3. Congruence, or genuineness, which means therapists carry no air of authority or superiority but instead present a true and accessible self that clients can see is honest and transparent.

When therapy is working well, clients experience themselves as better understood in their sessions, which often leads them to feel better understood in other areas of their lives as well. Research supports this idea: Studies have found that when clients perceive these three qualities to be present in their therapists—and particularly when they recognize the professional’s unconditional positive regard for them—they are more likely to report achieving positive outcomes; in other words, the relationship established between client and therapist is itself therapeutic

A person-focused professional should have the ability to remain calm in sessions, even if a client expresses negative thoughts about the therapist. A trained therapist should allow a client to verbalize that they are frustrated or disappointed by them and help the individual discover what insights can be gained by exploring those feelings.

Is the therapist a passive participant in person-focused therapy?

Client-focused therapy, Rogers wrote, “aims directly toward the greater independence…of the individual rather than hoping that such results will accrue if the counselor assists in solving the problem.” In other words, the goal is to help clients become their own therapists.

Therapists still play an important role. They must be actively and engaged and responsive, and create an environment in which a client can progress toward solutions, by establishing trust, helping the individual find clarity in their statements through repetition, listening closely for new layers of understanding, and expressing nonjudgmental empathy.

In some cases, a therapist may bring others into a client’s sessions, such as parents or partners, for semi-guided discussions in which they may model for loved one ways to listen to, and better empathize with and understand, what the client is feeling or experiencing.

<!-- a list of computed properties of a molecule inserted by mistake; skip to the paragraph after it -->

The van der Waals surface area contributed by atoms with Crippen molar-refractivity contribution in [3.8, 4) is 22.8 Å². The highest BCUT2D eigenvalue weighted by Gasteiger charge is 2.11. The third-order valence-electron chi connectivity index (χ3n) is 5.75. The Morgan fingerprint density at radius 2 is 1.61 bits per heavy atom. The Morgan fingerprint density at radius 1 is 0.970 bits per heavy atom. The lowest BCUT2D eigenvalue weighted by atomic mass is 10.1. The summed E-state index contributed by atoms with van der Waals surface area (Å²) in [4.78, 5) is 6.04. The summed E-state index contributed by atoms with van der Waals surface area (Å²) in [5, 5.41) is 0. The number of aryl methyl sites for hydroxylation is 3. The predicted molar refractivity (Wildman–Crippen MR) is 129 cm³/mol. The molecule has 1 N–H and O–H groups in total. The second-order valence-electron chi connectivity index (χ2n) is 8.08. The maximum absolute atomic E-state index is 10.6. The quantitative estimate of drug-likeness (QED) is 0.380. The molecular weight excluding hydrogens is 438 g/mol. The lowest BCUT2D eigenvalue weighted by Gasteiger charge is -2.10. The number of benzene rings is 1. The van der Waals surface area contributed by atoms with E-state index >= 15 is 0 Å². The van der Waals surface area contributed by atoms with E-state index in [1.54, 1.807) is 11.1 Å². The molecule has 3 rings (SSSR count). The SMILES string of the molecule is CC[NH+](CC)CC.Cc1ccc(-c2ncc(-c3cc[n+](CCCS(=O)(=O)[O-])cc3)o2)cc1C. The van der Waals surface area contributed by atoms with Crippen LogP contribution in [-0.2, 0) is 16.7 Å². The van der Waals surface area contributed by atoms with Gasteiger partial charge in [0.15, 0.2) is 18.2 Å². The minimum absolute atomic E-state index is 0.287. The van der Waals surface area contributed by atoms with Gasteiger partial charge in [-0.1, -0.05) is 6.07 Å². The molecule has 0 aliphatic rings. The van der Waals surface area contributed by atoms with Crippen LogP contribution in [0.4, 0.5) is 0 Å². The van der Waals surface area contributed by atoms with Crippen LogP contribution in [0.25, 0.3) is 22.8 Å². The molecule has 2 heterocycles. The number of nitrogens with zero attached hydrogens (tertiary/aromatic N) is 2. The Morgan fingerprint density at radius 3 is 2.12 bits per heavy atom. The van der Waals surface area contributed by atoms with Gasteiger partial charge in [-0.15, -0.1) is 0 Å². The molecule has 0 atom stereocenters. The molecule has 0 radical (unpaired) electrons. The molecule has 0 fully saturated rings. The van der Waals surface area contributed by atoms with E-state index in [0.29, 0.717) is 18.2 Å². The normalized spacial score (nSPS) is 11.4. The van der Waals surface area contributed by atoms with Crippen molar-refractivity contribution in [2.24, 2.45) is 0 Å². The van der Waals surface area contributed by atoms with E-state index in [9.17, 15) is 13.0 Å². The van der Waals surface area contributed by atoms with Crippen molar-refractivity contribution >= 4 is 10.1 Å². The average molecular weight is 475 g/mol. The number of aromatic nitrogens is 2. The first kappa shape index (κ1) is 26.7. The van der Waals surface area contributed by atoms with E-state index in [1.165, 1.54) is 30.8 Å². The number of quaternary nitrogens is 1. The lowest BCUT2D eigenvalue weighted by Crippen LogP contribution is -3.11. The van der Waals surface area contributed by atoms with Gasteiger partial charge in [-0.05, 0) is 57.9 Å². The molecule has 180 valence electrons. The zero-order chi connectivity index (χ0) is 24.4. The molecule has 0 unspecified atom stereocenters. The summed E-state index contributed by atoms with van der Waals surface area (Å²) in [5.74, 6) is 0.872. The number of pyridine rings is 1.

What are the potential limitations of person-focused therapy?

Some people may struggle with the lack of structure in typical person-focused therapy; individuals experiencing higher levels of stress or anxiety may need more direction from a therapist and may make more progress with a different therapeutic approach. Similarly, since a person-focused therapist may not focus on diagnosing a client, and may not strictly direct sessions, those with symptoms of certain personality disorders may not achieve change with this approach.

When a therapist becomes convinced that a client cannot make further progress with this person-focused therapy, they may recommend that the individual accept a referral to a different professional who may have different training or expertise.

What to Look for in a Person-Centered Therapist

There is no formal certification required to be able to practice person-centered therapy; licensed mental health professionals from a range of disciplines who have training and experience in the approach can use it in therapy. In addition to finding someone with relevant background and relevant experience, look for a therapist or counselor who is especially empathetic and with whom you feel comfortable discussing personal issues.

References
Counseling Directory
Hazler, Richard J., Counseling and Psychotherapy Theories and Interventions. Chapter 7: Person-Centered Theory. 6th Ed. 2016. American Counseling Association.
Bower P., Byford S., Sibbald B. et al., Randomised controlled trial of non-directive counselling, cognitive-behavior therapy, and usual general practitioner care for patients with depression. II Cost Effectiveness. British Medical Journal. Dec 2000;321:1389.